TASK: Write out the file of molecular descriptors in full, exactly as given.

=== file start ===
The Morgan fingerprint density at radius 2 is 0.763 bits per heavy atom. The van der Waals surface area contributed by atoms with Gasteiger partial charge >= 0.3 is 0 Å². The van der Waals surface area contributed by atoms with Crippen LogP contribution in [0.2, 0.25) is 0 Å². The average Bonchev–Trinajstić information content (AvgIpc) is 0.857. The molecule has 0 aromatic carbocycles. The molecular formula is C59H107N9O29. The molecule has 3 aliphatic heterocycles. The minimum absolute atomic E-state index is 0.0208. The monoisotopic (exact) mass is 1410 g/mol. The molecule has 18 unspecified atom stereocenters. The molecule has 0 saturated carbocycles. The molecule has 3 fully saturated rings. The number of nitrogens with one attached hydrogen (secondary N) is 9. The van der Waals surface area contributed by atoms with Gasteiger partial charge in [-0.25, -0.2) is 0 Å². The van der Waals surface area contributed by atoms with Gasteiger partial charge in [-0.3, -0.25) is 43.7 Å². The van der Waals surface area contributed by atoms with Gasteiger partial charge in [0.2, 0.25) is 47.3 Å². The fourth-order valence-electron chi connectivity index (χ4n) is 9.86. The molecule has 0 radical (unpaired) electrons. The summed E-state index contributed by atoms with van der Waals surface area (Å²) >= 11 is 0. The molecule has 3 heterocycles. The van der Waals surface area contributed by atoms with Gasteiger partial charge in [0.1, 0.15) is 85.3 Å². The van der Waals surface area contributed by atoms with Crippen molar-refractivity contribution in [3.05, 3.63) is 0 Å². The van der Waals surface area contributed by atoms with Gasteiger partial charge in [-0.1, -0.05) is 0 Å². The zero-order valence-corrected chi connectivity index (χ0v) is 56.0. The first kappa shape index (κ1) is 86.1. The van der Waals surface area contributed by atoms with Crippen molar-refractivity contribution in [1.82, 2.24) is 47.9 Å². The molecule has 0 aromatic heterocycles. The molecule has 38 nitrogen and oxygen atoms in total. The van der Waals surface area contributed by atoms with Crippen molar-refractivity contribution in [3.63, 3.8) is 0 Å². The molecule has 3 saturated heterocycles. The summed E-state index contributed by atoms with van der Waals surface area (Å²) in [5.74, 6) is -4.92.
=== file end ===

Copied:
The Morgan fingerprint density at radius 2 is 0.763 bits per heavy atom. The van der Waals surface area contributed by atoms with Gasteiger partial charge >= 0.3 is 0 Å². The van der Waals surface area contributed by atoms with Crippen LogP contribution in [0.2, 0.25) is 0 Å². The average Bonchev–Trinajstić information content (AvgIpc) is 0.857. The molecule has 0 aromatic carbocycles. The molecular formula is C59H107N9O29. The molecule has 3 aliphatic heterocycles. The minimum absolute atomic E-state index is 0.0208. The monoisotopic (exact) mass is 1410 g/mol. The molecule has 18 unspecified atom stereocenters. The molecule has 0 saturated carbocycles. The molecule has 3 fully saturated rings. The number of nitrogens with one attached hydrogen (secondary N) is 9. The van der Waals surface area contributed by atoms with Gasteiger partial charge in [-0.25, -0.2) is 0 Å². The van der Waals surface area contributed by atoms with Gasteiger partial charge in [-0.3, -0.25) is 43.7 Å². The van der Waals surface area contributed by atoms with Gasteiger partial charge in [0.2, 0.25) is 47.3 Å². The fourth-order valence-electron chi connectivity index (χ4n) is 9.86. The molecule has 0 radical (unpaired) electrons. The summed E-state index contributed by atoms with van der Waals surface area (Å²) >= 11 is 0. The molecule has 3 heterocycles. The van der Waals surface area contributed by atoms with Gasteiger partial charge in [0.1, 0.15) is 85.3 Å². The van der Waals surface area contributed by atoms with Crippen molar-refractivity contribution in [3.05, 3.63) is 0 Å². The van der Waals surface area contributed by atoms with Gasteiger partial charge in [-0.1, -0.05) is 0 Å². The zero-order valence-corrected chi connectivity index (χ0v) is 56.0. The first kappa shape index (κ1) is 86.1. The van der Waals surface area contributed by atoms with Crippen molar-refractivity contribution in [1.82, 2.24) is 47.9 Å². The molecule has 0 aromatic heterocycles. The molecule has 38 nitrogen and oxygen atoms in total. The van der Waals surface area contributed by atoms with Crippen molar-refractivity contribution in [3.63, 3.8) is 0 Å². The molecule has 3 saturated heterocycles. The summed E-state index contributed by atoms with van der Waals surface area (Å²) in [5.74, 6) is -4.92.